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Macro photography - is it really that difficult? How to shoot a flower in macro
Macro photography - is it really that difficult? How to shoot a flower in macro

Macro photography is a type of photography that seems quite easy to do. But, as in other ways of photography, it has its own subtleties and nuances. To become a professional, as in any business, you need a great skill. Therefore, in this article, you will learn the basics of macro photography.

Dismantling equipment

You don't need expensive professional equipment to take amazing pictures. What is written on various sites is often not entirely true. Even a beginner with the simplest "reflex camera" can take a close-up of a flower. But there is one thing that everyone who decides to do macro photography should definitely have - a tripod. You may not have lighting or other equipment, but a tripod is a must. It helps reduce hand-shake to the camera for sharper, more detailed shots.

If we talk about lenses, then in good hands for macro, the simplest "whale" lenses will do. Most often it is 18-55mm f4.5–5.6, they are suitable for macro tasksquite well. Here is a macro shot of a flower, taken with a Canon whale lens.

Scopia on clover


So, as you understand, in this article we will focus on standard lenses that come with SLRs, and how to take good macro photos. Naturally, it is recommended to take pictures in manual modes or modes with aperture priority. In order for the photo to come out as sharp and clear as possible, it is necessary to supply less light to the matrix so that the photo of flowers in the macro is elaborate and detailed, that is, it is necessary to cover the aperture in values ​​from 4.5 to 11 depending on the shooting conditions.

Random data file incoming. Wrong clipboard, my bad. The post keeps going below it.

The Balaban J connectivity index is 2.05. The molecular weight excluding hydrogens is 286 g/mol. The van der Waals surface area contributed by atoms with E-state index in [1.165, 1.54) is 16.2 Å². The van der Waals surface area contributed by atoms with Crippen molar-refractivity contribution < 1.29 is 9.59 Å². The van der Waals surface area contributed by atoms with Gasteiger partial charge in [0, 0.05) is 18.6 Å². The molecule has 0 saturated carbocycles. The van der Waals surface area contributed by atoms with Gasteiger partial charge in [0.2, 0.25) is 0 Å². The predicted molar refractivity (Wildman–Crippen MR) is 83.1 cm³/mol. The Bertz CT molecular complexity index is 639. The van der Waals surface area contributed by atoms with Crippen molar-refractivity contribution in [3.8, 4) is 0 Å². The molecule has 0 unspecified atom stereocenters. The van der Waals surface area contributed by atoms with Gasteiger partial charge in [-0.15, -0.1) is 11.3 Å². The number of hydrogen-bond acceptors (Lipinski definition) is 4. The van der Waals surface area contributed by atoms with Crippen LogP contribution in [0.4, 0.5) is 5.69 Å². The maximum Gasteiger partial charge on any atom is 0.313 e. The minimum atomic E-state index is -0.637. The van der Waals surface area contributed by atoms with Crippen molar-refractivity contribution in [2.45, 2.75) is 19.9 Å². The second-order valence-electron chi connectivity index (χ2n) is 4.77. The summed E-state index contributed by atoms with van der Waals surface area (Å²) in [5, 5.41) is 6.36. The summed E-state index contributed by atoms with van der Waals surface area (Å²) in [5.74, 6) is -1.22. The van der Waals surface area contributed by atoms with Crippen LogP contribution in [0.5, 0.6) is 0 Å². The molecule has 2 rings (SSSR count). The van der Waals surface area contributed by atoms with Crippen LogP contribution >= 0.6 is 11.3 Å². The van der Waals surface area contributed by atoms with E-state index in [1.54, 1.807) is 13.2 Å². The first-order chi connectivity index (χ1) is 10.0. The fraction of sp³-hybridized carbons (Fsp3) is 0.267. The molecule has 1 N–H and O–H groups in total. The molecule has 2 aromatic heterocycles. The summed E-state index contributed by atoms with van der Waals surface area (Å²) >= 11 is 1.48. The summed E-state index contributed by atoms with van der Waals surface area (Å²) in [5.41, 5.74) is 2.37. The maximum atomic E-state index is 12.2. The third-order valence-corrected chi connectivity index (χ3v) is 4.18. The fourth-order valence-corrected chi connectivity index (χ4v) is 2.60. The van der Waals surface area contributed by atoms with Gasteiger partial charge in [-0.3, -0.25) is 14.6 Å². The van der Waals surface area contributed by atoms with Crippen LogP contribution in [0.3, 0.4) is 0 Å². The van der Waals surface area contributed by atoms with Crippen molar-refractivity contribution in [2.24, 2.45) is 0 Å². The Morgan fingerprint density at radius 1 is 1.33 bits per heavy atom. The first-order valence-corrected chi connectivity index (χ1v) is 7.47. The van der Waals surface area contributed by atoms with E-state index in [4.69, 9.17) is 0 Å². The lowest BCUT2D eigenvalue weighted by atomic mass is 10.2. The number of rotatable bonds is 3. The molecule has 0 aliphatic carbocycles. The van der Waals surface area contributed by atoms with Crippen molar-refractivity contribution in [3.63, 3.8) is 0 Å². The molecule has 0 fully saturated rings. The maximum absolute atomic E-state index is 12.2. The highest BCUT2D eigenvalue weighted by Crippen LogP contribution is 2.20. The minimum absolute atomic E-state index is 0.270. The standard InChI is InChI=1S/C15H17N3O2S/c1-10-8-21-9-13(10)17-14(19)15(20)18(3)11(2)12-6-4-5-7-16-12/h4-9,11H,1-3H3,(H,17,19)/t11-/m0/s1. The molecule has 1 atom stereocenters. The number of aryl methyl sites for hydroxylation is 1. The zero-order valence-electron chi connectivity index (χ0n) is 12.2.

But do not forget that due to the closed aperture, less light began to enter the matrix, so you need to increase its supply artificially. There are two ways to do this: increasing the shutter speed or raising the ISO. The first method is the most preferable, since noise appears with increasing photosensitivity. Do not forget that if the subject of your shooting is a stationary object, then you can use a shutter speed of about 1/50, and if it is a moving flower or an insect, then the shutter speed is already set from 1/500 and above. That, in principle, is the whole theory that you need to know, it remains only to stock up on time and patience.

A blade of grass in the sand


So, macro photography is a great way to create stunning and mesmerizing shots showing the diversity of our nature. It develops in you a sense of the frame, because it mustbe focused on a flower, butterfly or snowflake. The frame should not overload with unnecessary details, it should be concise and simple. Experiment and practice, and macro will become your favorite style.

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